• If your spouse becomes violent. Any type of violence is a sign that it's time for you to leave. Violence is never OK, and it's not something you should have to put up with in your own home.
  • If your spouse begins emotionally abusing you or your children. Emotional abuse hurts, and sadly, it's quite common among addicts. Your children don't need to hear those ugly words being spoken to them or to you. It will leave scars on them just like physical abuse does.
  • If your spouse cheats on you. Sometimes addicted spouses will use the excuse that they can't remember what happened. They'll also try to convince their partners that it only happened once, and wasn't a big deal. Infidelity is a big deal. If your spouse has been unfaithful, it's time for you to leave.
  • Drug abuse in the home. Even though your spouse is an addict, he or she should never be using at home. Your children should have to be exposed to that behavior.
  • Finding strangers in your home. When your spouse has invited strange people to spend the night, that's when you draw the line. It's frightening to think of your children being in the same house as others who are drug or high. You have to think of yours and your children's safety in this situation.
  • If you ever feel as though you're not safe. Maybe you're worried that your spouse stole money from someone. You may be concerned about drug dealers at your house. If you're worried about your safety, it's best to leave temporarily.

When you first married your husband or wife, you never once thought of leaving. Thinking about it now has probably broken your heart. You know that your spouse is sick, but you also know there's nothing you can do about it. Your main priority should be to take care of yourself and your kids.

Addicted Spouse

The Dos and Don'ts When Your Spouse is an Alcoholic or Addict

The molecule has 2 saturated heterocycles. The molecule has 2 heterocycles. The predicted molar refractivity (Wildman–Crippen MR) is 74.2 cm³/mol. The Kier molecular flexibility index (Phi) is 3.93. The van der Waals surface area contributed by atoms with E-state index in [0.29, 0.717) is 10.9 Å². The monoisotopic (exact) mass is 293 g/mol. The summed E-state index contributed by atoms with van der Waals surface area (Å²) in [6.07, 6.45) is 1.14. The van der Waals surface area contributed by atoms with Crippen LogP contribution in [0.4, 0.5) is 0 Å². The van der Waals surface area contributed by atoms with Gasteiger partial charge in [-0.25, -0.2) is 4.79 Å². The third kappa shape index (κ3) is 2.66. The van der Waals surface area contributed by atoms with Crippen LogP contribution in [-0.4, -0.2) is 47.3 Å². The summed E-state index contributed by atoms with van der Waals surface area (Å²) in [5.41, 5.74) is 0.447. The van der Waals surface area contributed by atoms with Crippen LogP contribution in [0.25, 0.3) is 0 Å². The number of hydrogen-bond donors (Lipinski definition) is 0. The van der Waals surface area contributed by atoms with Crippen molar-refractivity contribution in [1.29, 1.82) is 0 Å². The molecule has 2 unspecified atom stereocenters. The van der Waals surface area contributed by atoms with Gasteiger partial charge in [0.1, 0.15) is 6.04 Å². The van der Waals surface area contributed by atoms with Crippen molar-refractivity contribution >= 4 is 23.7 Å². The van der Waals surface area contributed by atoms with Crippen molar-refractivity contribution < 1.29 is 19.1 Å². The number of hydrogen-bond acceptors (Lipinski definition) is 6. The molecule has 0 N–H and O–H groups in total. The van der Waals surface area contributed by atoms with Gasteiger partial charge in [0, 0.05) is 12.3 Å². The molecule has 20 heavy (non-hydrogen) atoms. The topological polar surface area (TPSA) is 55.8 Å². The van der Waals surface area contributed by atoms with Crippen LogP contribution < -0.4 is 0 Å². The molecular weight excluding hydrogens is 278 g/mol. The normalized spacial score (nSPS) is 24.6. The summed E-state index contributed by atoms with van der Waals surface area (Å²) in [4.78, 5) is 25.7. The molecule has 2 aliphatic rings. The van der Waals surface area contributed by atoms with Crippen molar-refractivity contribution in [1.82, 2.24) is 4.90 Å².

If your spouse is an addict or an alcoholic, knowing what to do and not to do can be hard. Here is a list of dos and a list of don'ts to help you.

What to do when You Spouse is an Addict

  • Do reach out for help. You may need to talk with your doctor, a pastor, or a trusted friend. Whatever you do, don't keep this to yourself.
  • Do be supportive. If your spouse is interested in getting help, do all that you can to assist with that.
  • Do take care of yourself. This is so important for your own health and mental well-being.
  • Do learn as much as you can about addiction. The more you know, the easier it will be to understand and cope.
  • Do try to be patient. It is hard to be patient in situations like this one. That is without question. However, real, sustainable change does take time.

What not to do when Your Spouse is an Addict

  • Don't avoid the issue of the addiction. Pretending that nothing is wrong will not help the situation at all.
  • Don't cover up the addiction. Don't throw away empty pill bottles or alcohol bottles. This is only a form of enabling.
  • Don't lie for your spouse. This isn't going to help them get into addiction recovery any faster. Don't make excuses to family, and don't take responsibility for the behavior.
  • Don't use drugs or alcohol alongside them. This happens all the time within married couples. Your spouse doesn't need you to become an addict as well.
  • Don't blame your spouse for what's happening. It seems like the most natural thing to do, and yes, you're angry. However, blaming your spouse is only going to cause problems and resentment.

Your Spouse Has Agreed to Drug Treatment or Alcohol Treatment. Now What?

Perhaps it's taken some time, but your spouse has finally agreed to drug and alcohol rehab. Now that you have that agreement, you need to know what to do next.

The best thing to do is to find an excellent addiction treatment facility like Northpoint Washington. Here, we make it easy to facilitate our patients' admissions into treatment.